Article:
As in any active sport, especially those that take place in harsh or dangerous environments, accidents will inevitably happen. Scuba diving is far from the most dangerous sport out there — it’s got lower accident rates than other extreme sports, such as mountain biking and downhill skiing. And most diving accidents result not from the inherent danger of our sport, but from diver error. Here are the six best ways to avoid diving accidents.
How to avoid diving accidents
Although the following rules don’t guarantee that you’ll never face an underwater emergency, by following them, as well as by receiving proper training and practicing preparedness and awareness, you can avoid most diving accidents.
Stay within the limits of your training and experience
Divers must adhere to certain limits based on their certification. Sometimes it may be easy to descend those few extra feet, but certification agencies establish these limits for good reason. Exceeding your certification level can put you in a strenuous environment that you’re not trained to handle. Agencies also calculate these limits to extreme certainty based on gas, depth and physiological considerations. If you find that you’re constantly struggling to stay within your certification level, rather than bending the rules, why not pursue an advanced certification?
Stay in good physical condition
Do you have to run a half-marathon every day to avoid diving accidents? No, but it would be nice if you could take 50 steps with all your scuba gear and tank on without having to sit down and catch your breath. Although our sport may not be as physical as some, maintaining good physical condition is nonetheless important both on land and underwater, when situations like unexpected current can put your cardiovascular skills to the test.
Keep your equipment in good working order
It’s easy to push this task to the side, but remember: your scuba equipment is not like a pair skis that needs waxing. This is highly technical gear that’s responsible for keeping you alive, so take the extra time and spend the extra money to make sure it’s functioning properly. Make sure everything has been inspected and check your equipment before every dive. This includes thoroughly cleaning your equipment after every dive.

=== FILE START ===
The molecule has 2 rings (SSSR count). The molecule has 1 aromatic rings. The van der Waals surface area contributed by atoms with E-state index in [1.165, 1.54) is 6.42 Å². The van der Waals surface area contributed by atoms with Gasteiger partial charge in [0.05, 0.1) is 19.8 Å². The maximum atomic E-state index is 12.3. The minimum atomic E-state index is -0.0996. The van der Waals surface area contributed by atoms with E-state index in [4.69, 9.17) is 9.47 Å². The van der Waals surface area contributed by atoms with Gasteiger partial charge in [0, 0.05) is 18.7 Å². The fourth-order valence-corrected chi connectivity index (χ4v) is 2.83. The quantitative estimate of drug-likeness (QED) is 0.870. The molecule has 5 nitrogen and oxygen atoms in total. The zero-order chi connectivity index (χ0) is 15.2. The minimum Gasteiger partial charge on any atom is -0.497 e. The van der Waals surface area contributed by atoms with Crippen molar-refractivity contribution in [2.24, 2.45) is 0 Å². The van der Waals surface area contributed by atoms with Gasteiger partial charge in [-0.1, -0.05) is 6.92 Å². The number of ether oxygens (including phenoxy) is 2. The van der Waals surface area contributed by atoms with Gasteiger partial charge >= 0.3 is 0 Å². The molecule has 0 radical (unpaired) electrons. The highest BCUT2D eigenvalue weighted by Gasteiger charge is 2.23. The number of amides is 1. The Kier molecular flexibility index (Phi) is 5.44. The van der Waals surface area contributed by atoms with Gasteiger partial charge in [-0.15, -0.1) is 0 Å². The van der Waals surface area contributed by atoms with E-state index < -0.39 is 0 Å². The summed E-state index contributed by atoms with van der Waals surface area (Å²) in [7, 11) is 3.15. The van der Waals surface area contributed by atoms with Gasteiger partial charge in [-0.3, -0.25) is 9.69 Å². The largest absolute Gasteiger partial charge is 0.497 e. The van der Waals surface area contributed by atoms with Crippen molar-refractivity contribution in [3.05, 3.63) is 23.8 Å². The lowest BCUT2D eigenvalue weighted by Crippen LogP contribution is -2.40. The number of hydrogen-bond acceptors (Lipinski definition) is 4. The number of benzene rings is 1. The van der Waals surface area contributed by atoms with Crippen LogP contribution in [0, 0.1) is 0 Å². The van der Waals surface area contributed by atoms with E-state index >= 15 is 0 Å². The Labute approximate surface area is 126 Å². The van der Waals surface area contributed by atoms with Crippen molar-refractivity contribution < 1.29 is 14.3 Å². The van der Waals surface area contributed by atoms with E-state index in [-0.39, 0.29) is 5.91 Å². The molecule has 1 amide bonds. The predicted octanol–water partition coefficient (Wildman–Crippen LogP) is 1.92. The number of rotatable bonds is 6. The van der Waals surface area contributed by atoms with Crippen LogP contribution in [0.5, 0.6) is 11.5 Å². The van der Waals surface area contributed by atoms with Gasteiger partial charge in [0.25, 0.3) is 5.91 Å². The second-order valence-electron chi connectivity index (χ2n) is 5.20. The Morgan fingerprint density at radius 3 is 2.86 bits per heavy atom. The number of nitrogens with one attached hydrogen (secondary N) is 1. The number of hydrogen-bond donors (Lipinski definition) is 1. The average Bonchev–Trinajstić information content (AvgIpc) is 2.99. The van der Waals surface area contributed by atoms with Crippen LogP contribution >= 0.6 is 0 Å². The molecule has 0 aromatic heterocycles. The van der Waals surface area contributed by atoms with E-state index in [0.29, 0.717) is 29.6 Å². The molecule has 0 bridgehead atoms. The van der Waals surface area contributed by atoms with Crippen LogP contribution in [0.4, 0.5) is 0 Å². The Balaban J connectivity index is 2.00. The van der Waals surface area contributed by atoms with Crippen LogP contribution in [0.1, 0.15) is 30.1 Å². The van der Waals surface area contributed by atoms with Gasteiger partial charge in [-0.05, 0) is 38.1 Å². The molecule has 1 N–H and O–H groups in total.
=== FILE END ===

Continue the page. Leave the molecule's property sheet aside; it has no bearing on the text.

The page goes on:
Practice neutral buoyancy
Practicing neutral buoyancy not only makes you look professional, it also provides for longer bottom times. You’ll decrease your air consumption rates and increase efficiency, while ultimately putting less stress on your body. These are all good things when striving for a safe dive.
Make sure to get sufficient rest before a dive
This seems self explanatory, but it’s worth noting that getting a good night’s sleep results in a healthy, rested body. This, in turn, will help you resist the effects of harsh conditions, such as cold water. Being tired also slows your mind and body down, and makes you work harder than you normally would.
Stay hydrated and well nourished
Eat a good breakfast with plenty of slow-burn carbohydrates. Oats, whole wheat and fruits are good options. Avoid the greasy fried food as it will sit in your stomach for hours and make you feel lethargic. Never dive on an overfull stomach as you could suffer cramps, and always leave a couple of hours after a meal before entering the water. Also, hydrate before and after your dives. Because you’re in the water, you don’t realize how much water you’re losing through perspiration. A few large glasses of water can really help. Just remember to use the restroom before you get in your wetsuit!
Finally, and just as key when it comes to avoiding diving accidents: have fun and stay positive. That’s the reason you became a diver in the first place, right? If you’re in a negative mindset, you’re much more likely to make dangerous mistakes, so have fun, heed these six tips, and remember your training.